The Curious Savage by Harriton High School in Bryn Mawr, PA
November 24, 2021
Review submitted by Katie Locke of Episcopal Academy
Although Harriton High School set the stage for a black and white performance, their production of The Curious Savage encouraged audiences to question if life really should be viewed with a monochrome lens.
In order to attain her wealth, Mrs. Savage’s three stepchildren send her to a mental institution called The Cloisters. As Mrs. Savage befriends the quirky and lovable residents of The Cloisters, it is revealed that she hid ten million dollars left to her by her late husband. Mrs. Savage’s thrill for mischief escalates the rage of her stepchildren, and as The Cloisters inhabitants and Savage children interact, the audience is encouraged to ponder who the real savages are.
Both the technical aspects and acting abilities in Harriton High School’s production of The Curious Savage were quite impressive. The tech crew utilized their creativity, building a realistic black and white setting which established the tone of the play. The gait and mannerisms of each actor was specific to their role. This was especially effective when creating juxtaposition between The Cloisters residents and the Savage children. Additionally, the actors never once broke character. Even if an actor did not have many lines, they continued to react realistically without drawing the audience’s attention away from the central focus of the scene.
Ally Fenton, playing Mrs. Savage, had a commanding stage presence. Onstage for the majority of the show, Fenton was assigned a difficult role, but continuously portrayed Mrs. Savage’s grace, humor, and mischievous tendencies with ease.
The Cloisters residents (Ava Susser-Stein, Gage Klaumenzer, Nel Blinman, Aiden Kaliner, and Olivia Twomey) brought warmth and humor to the production. Each actor was clearly dedicated to their role, and their interactions were reminiscent of a real family. The Savage children (Sam Bailey, Julia Halpern, and Jack McCullough) had distinct body language, differentiating their personalities while simultaneously conveying their identical, wealth-driven goals. Bailey, Halpern, and McCullough beautifully displayed the thoughts of their characters while their fury and resentment slowly grew as the show progressed.
Inspired by the 1950s time period, the Harriton High School tech crew established a completely black and white setting. The grayscale set, designed by Sophie Baskin, perfectly fit the tone and atmosphere of the show, and the black and white props (Nel Blinman, Marlena Marg Bracken, and Alice Deutsch) completed the scene. This theme was continued by the detailed costuming of Julia Hoeffner, Tess McCullough, and Tommy McShane. Many of The Cloisters residents had a distinctive pop of color in their outfits, acting as a small but impactful contrast to the costumes of the Savage children.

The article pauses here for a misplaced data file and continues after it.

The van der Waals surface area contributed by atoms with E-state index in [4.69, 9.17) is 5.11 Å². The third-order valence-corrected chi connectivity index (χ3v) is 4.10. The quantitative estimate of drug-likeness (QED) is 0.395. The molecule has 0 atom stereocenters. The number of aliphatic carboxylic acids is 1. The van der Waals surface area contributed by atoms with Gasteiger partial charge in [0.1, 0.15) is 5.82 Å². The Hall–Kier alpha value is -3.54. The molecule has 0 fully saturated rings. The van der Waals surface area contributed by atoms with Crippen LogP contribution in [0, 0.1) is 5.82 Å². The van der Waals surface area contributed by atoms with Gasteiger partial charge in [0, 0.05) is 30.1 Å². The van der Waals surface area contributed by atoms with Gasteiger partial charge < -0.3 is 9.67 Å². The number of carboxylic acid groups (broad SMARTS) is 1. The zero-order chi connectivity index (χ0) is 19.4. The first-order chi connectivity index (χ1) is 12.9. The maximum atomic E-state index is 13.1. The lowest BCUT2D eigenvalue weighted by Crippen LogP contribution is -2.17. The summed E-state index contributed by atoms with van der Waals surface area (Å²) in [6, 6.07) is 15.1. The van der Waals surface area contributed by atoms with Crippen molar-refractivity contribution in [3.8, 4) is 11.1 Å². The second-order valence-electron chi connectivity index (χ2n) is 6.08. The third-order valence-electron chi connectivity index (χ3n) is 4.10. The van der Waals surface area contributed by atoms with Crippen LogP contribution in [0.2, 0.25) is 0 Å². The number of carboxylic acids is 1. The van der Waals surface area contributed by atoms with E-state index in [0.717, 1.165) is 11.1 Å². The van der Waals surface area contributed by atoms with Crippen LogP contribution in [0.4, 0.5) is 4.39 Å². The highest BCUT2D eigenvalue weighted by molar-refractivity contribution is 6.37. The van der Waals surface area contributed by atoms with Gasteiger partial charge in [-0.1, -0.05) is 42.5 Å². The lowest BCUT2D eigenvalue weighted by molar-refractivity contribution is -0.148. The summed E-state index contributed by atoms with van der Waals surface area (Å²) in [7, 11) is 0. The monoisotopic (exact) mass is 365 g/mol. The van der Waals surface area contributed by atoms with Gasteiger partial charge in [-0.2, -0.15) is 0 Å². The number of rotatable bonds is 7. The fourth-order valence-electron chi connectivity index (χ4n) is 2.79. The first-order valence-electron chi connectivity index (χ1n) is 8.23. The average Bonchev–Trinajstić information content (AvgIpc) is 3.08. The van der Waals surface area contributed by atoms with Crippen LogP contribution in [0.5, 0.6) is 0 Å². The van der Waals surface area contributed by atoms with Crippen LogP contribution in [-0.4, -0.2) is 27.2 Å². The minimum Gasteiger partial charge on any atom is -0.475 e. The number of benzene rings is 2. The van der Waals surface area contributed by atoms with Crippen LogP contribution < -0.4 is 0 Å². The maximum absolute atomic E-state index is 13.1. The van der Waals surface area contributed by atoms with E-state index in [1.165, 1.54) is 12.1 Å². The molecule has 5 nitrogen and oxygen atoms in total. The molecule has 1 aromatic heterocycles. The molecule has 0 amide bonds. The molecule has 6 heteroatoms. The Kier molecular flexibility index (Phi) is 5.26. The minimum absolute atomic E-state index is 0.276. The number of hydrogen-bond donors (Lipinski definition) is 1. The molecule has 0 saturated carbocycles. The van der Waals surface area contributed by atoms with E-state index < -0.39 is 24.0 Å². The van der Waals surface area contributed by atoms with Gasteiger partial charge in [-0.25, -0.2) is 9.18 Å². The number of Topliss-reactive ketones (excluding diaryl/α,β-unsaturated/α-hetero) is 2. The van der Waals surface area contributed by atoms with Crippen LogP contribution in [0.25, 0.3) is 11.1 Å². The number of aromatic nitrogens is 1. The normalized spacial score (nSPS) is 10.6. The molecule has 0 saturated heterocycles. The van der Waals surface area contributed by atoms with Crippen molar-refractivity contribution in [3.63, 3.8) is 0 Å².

The precise acting choices and well-thought-out technical designs of Harriton High School’s The Curious Savage provided a delightful and insightful experience for audiences.
Review submitted by Anna Walmsley of Upper Merion Area High School
Ten million dollars gone missing? A failed actress committed to a sanatorium? Three top-society siblings meet their ruin? Harriton’s The Curious Savage has all this and more. When desperation sets in, who is really mad, and who is sane?
John Patricks’ 1950 comedy is a quirky, fast-paced story about the relativity of sanity and finding your true family. After the passing of her husband, Mrs. Ethel P. Savage inherited a hefty sum of 10 million dollars in the form of half-a-million-dollar bonds. Seeking to claim the cash for themselves, her three step-children commit her to The Cloisters, a sanatorium housing a variety of endearing patients.
Harriton’s students transformed the stage into a time machine. Everything was taken into account to take the audience back in time. The set was painted black and white, lighting gels were modified, and classical music was played between scenes by a three-person pit orchestra. Stepping into Harriton’s auditorium was like stepping onto the set of a 50s TV show!
Mrs. Savage herself was played by Ally Fenton, whose theatrics and charismatic expressions amazed. Fenton displayed a spectacular range of emotions, from making tender-hearted connections, to performing in a most extravagant manner. Her grandiose way of speaking, coupled with her grand flourishes and sweeping gestures, dominated the stage.
The supporting cast brought a delightful charm to the table. The Cloisters residents were especially endearing, creating a warm, inviting atmosphere. Most notably was Fairy May, played by the brilliant Nel Blinman. Blinman’s comedic timing and energetic nature truly captured the familial aspect of the show. Starkly contrasting Blinman’s enthusiasm was the Savage step-children trio, namely Titus (Sam Bailey), Lilly Belle (Julia Halpern), and Samuel (Jack McCullough). Their snooty, arrogant, and bratty attitudes proved that money is the root of all evil. Bailey, Halpern, and McCullough perfectly captured how their characters were driven by greed and greed alone.
Harriton’s production teams nailed every aspect of this performance. Along with having a black and white set, every prop was carefully selected for this show. Whether it be the student-made parcheesi board, a wall mounted dartboard, or antique radio, the props were flawless. The costumes were just as seamless (pun intended)! A concurrent theme of good versus evil was shown through the black and white costume design. And, to add in some additional flair, each character was given their own pop of color!
Harriton’s The Curious Savage combined melodrama, comedy, and family into one package, and tied it with a technologically stunning bow!